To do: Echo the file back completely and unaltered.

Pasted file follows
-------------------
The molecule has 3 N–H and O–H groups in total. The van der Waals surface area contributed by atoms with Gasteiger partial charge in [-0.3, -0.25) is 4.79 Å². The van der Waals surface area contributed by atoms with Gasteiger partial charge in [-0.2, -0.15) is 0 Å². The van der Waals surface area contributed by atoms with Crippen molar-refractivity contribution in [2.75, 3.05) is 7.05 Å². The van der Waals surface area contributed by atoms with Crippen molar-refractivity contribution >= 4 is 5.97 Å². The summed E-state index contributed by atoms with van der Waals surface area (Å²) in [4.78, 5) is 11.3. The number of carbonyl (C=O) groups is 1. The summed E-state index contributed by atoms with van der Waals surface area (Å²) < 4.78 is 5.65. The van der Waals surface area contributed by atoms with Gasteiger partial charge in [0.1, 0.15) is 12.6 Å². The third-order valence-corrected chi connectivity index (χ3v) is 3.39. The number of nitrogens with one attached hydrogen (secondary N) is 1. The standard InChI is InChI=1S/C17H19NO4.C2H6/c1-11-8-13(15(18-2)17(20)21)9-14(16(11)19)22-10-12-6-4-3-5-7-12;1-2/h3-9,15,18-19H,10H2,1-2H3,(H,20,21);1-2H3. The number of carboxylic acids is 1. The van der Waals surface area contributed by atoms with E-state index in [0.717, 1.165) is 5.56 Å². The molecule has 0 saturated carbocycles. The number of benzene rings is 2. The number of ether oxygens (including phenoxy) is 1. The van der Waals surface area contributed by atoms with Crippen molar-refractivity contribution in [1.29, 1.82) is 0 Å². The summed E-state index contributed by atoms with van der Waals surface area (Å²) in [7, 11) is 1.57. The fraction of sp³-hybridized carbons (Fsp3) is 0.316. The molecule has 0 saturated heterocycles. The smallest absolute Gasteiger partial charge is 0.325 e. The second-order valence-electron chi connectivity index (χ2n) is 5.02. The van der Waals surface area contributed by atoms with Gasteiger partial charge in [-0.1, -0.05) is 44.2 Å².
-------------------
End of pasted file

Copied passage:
The molecule has 3 N–H and O–H groups in total. The van der Waals surface area contributed by atoms with Gasteiger partial charge in [-0.3, -0.25) is 4.79 Å². The van der Waals surface area contributed by atoms with Gasteiger partial charge in [-0.2, -0.15) is 0 Å². The van der Waals surface area contributed by atoms with Crippen molar-refractivity contribution in [2.75, 3.05) is 7.05 Å². The van der Waals surface area contributed by atoms with Crippen molar-refractivity contribution >= 4 is 5.97 Å². The summed E-state index contributed by atoms with van der Waals surface area (Å²) in [4.78, 5) is 11.3. The number of carbonyl (C=O) groups is 1. The summed E-state index contributed by atoms with van der Waals surface area (Å²) < 4.78 is 5.65. The van der Waals surface area contributed by atoms with Gasteiger partial charge in [0.1, 0.15) is 12.6 Å². The third-order valence-corrected chi connectivity index (χ3v) is 3.39. The number of nitrogens with one attached hydrogen (secondary N) is 1. The standard InChI is InChI=1S/C17H19NO4.C2H6/c1-11-8-13(15(18-2)17(20)21)9-14(16(11)19)22-10-12-6-4-3-5-7-12;1-2/h3-9,15,18-19H,10H2,1-2H3,(H,20,21);1-2H3. The number of carboxylic acids is 1. The van der Waals surface area contributed by atoms with E-state index in [0.717, 1.165) is 5.56 Å². The molecule has 0 saturated carbocycles. The number of benzene rings is 2. The number of ether oxygens (including phenoxy) is 1. The van der Waals surface area contributed by atoms with Crippen molar-refractivity contribution in [1.29, 1.82) is 0 Å². The summed E-state index contributed by atoms with van der Waals surface area (Å²) in [7, 11) is 1.57. The fraction of sp³-hybridized carbons (Fsp3) is 0.316. The molecule has 0 saturated heterocycles. The smallest absolute Gasteiger partial charge is 0.325 e. The second-order valence-electron chi connectivity index (χ2n) is 5.02. The van der Waals surface area contributed by atoms with Gasteiger partial charge in [-0.1, -0.05) is 44.2 Å².